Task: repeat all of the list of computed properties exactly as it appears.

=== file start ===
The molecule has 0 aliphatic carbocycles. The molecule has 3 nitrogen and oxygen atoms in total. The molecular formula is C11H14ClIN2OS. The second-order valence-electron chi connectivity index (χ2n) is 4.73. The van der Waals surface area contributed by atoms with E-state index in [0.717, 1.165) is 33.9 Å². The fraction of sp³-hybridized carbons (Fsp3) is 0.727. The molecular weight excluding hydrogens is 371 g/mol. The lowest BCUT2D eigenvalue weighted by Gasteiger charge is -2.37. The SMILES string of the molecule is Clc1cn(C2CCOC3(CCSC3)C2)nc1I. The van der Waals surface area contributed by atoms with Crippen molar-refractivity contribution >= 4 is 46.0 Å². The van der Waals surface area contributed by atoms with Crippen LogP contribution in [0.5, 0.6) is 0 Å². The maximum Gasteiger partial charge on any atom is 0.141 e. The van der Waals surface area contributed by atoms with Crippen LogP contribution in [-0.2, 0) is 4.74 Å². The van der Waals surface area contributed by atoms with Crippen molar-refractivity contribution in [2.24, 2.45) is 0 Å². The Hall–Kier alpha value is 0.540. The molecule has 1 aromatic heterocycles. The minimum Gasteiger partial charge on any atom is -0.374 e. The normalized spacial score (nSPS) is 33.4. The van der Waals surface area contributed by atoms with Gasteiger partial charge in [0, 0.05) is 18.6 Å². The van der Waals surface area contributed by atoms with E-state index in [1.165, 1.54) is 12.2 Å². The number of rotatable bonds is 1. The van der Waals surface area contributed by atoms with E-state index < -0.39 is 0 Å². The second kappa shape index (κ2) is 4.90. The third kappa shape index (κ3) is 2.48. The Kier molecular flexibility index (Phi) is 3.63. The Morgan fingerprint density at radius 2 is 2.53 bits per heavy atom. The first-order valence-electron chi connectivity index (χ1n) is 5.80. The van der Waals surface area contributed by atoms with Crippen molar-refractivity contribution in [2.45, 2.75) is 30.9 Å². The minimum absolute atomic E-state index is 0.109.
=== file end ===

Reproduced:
The molecule has 0 aliphatic carbocycles. The molecule has 3 nitrogen and oxygen atoms in total. The molecular formula is C11H14ClIN2OS. The second-order valence-electron chi connectivity index (χ2n) is 4.73. The van der Waals surface area contributed by atoms with E-state index in [0.717, 1.165) is 33.9 Å². The fraction of sp³-hybridized carbons (Fsp3) is 0.727. The molecular weight excluding hydrogens is 371 g/mol. The lowest BCUT2D eigenvalue weighted by Gasteiger charge is -2.37. The SMILES string of the molecule is Clc1cn(C2CCOC3(CCSC3)C2)nc1I. The van der Waals surface area contributed by atoms with Crippen molar-refractivity contribution >= 4 is 46.0 Å². The van der Waals surface area contributed by atoms with Crippen LogP contribution in [0.5, 0.6) is 0 Å². The maximum Gasteiger partial charge on any atom is 0.141 e. The van der Waals surface area contributed by atoms with Crippen LogP contribution in [-0.2, 0) is 4.74 Å². The van der Waals surface area contributed by atoms with Crippen molar-refractivity contribution in [2.24, 2.45) is 0 Å². The Hall–Kier alpha value is 0.540. The molecule has 1 aromatic heterocycles. The minimum Gasteiger partial charge on any atom is -0.374 e. The normalized spacial score (nSPS) is 33.4. The van der Waals surface area contributed by atoms with Gasteiger partial charge in [0, 0.05) is 18.6 Å². The van der Waals surface area contributed by atoms with E-state index in [1.165, 1.54) is 12.2 Å². The number of rotatable bonds is 1. The van der Waals surface area contributed by atoms with E-state index < -0.39 is 0 Å². The second kappa shape index (κ2) is 4.90. The third kappa shape index (κ3) is 2.48. The Kier molecular flexibility index (Phi) is 3.63. The Morgan fingerprint density at radius 2 is 2.53 bits per heavy atom. The first-order valence-electron chi connectivity index (χ1n) is 5.80. The van der Waals surface area contributed by atoms with Crippen molar-refractivity contribution in [2.45, 2.75) is 30.9 Å². The minimum absolute atomic E-state index is 0.109.